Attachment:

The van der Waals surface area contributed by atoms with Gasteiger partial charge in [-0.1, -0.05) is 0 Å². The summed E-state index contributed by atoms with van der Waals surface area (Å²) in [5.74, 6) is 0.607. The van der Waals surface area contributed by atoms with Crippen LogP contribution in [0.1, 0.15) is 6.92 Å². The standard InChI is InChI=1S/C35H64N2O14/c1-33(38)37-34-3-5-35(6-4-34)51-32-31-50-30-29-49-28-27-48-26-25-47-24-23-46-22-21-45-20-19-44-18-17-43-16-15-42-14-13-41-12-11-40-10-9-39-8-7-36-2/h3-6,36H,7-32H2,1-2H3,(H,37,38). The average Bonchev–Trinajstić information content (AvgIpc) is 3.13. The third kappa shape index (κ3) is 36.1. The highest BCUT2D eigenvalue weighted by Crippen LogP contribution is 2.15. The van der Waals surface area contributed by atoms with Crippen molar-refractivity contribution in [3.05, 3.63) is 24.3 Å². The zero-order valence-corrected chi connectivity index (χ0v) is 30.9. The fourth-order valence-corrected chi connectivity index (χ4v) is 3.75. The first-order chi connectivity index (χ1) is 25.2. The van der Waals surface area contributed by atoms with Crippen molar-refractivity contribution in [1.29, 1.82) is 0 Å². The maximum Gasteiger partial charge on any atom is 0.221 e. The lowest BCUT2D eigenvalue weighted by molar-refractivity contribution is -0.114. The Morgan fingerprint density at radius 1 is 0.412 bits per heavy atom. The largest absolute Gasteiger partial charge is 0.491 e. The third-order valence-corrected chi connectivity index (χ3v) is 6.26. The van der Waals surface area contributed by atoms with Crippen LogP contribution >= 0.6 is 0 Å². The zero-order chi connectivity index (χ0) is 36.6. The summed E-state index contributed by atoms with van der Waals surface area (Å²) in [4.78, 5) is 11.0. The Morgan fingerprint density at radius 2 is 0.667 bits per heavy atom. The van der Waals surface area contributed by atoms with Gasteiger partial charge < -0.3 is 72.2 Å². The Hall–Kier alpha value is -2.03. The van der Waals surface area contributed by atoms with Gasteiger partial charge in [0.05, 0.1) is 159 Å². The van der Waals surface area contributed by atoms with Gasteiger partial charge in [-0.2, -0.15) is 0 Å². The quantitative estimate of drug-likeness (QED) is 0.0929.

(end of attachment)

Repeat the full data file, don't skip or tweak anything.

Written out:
The van der Waals surface area contributed by atoms with Gasteiger partial charge in [-0.1, -0.05) is 0 Å². The summed E-state index contributed by atoms with van der Waals surface area (Å²) in [5.74, 6) is 0.607. The van der Waals surface area contributed by atoms with Crippen LogP contribution in [0.1, 0.15) is 6.92 Å². The standard InChI is InChI=1S/C35H64N2O14/c1-33(38)37-34-3-5-35(6-4-34)51-32-31-50-30-29-49-28-27-48-26-25-47-24-23-46-22-21-45-20-19-44-18-17-43-16-15-42-14-13-41-12-11-40-10-9-39-8-7-36-2/h3-6,36H,7-32H2,1-2H3,(H,37,38). The average Bonchev–Trinajstić information content (AvgIpc) is 3.13. The third kappa shape index (κ3) is 36.1. The highest BCUT2D eigenvalue weighted by Crippen LogP contribution is 2.15. The van der Waals surface area contributed by atoms with Crippen molar-refractivity contribution in [3.05, 3.63) is 24.3 Å². The zero-order valence-corrected chi connectivity index (χ0v) is 30.9. The fourth-order valence-corrected chi connectivity index (χ4v) is 3.75. The first-order chi connectivity index (χ1) is 25.2. The van der Waals surface area contributed by atoms with Crippen molar-refractivity contribution in [1.29, 1.82) is 0 Å². The maximum Gasteiger partial charge on any atom is 0.221 e. The lowest BCUT2D eigenvalue weighted by molar-refractivity contribution is -0.114. The Morgan fingerprint density at radius 1 is 0.412 bits per heavy atom. The largest absolute Gasteiger partial charge is 0.491 e. The third-order valence-corrected chi connectivity index (χ3v) is 6.26. The van der Waals surface area contributed by atoms with Crippen LogP contribution >= 0.6 is 0 Å². The zero-order chi connectivity index (χ0) is 36.6. The summed E-state index contributed by atoms with van der Waals surface area (Å²) in [4.78, 5) is 11.0. The Morgan fingerprint density at radius 2 is 0.667 bits per heavy atom. The van der Waals surface area contributed by atoms with Gasteiger partial charge < -0.3 is 72.2 Å². The Hall–Kier alpha value is -2.03. The van der Waals surface area contributed by atoms with Gasteiger partial charge in [0.05, 0.1) is 159 Å². The van der Waals surface area contributed by atoms with Gasteiger partial charge in [-0.2, -0.15) is 0 Å². The quantitative estimate of drug-likeness (QED) is 0.0929.